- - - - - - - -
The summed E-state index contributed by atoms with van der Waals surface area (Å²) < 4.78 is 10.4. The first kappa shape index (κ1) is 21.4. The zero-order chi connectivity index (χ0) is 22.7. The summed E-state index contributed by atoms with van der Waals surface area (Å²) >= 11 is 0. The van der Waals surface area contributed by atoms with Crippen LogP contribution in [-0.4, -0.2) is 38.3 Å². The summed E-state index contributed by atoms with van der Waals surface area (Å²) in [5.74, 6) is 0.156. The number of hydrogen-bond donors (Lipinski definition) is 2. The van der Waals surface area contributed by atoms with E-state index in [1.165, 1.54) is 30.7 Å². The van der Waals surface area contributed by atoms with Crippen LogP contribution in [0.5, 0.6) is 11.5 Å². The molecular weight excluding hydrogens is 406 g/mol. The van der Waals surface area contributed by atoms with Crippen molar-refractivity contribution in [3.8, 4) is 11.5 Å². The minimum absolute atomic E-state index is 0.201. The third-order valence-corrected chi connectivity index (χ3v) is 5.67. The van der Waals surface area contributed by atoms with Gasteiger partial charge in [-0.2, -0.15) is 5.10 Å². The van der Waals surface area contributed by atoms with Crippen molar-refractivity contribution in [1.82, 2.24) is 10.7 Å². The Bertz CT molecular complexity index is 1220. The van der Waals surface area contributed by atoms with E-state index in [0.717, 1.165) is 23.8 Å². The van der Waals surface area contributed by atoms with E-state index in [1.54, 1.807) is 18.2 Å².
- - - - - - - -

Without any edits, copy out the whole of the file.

The summed E-state index contributed by atoms with van der Waals surface area (Å²) < 4.78 is 10.4. The first kappa shape index (κ1) is 21.4. The zero-order chi connectivity index (χ0) is 22.7. The summed E-state index contributed by atoms with van der Waals surface area (Å²) >= 11 is 0. The van der Waals surface area contributed by atoms with Crippen LogP contribution in [-0.4, -0.2) is 38.3 Å². The summed E-state index contributed by atoms with van der Waals surface area (Å²) in [5.74, 6) is 0.156. The number of hydrogen-bond donors (Lipinski definition) is 2. The van der Waals surface area contributed by atoms with E-state index in [1.165, 1.54) is 30.7 Å². The van der Waals surface area contributed by atoms with Crippen LogP contribution in [0.5, 0.6) is 11.5 Å². The molecular weight excluding hydrogens is 406 g/mol. The van der Waals surface area contributed by atoms with Crippen molar-refractivity contribution in [3.8, 4) is 11.5 Å². The minimum absolute atomic E-state index is 0.201. The third-order valence-corrected chi connectivity index (χ3v) is 5.67. The van der Waals surface area contributed by atoms with Gasteiger partial charge in [-0.2, -0.15) is 5.10 Å². The van der Waals surface area contributed by atoms with Crippen molar-refractivity contribution in [1.82, 2.24) is 10.7 Å². The Bertz CT molecular complexity index is 1220. The van der Waals surface area contributed by atoms with E-state index in [0.717, 1.165) is 23.8 Å². The van der Waals surface area contributed by atoms with E-state index in [1.54, 1.807) is 18.2 Å².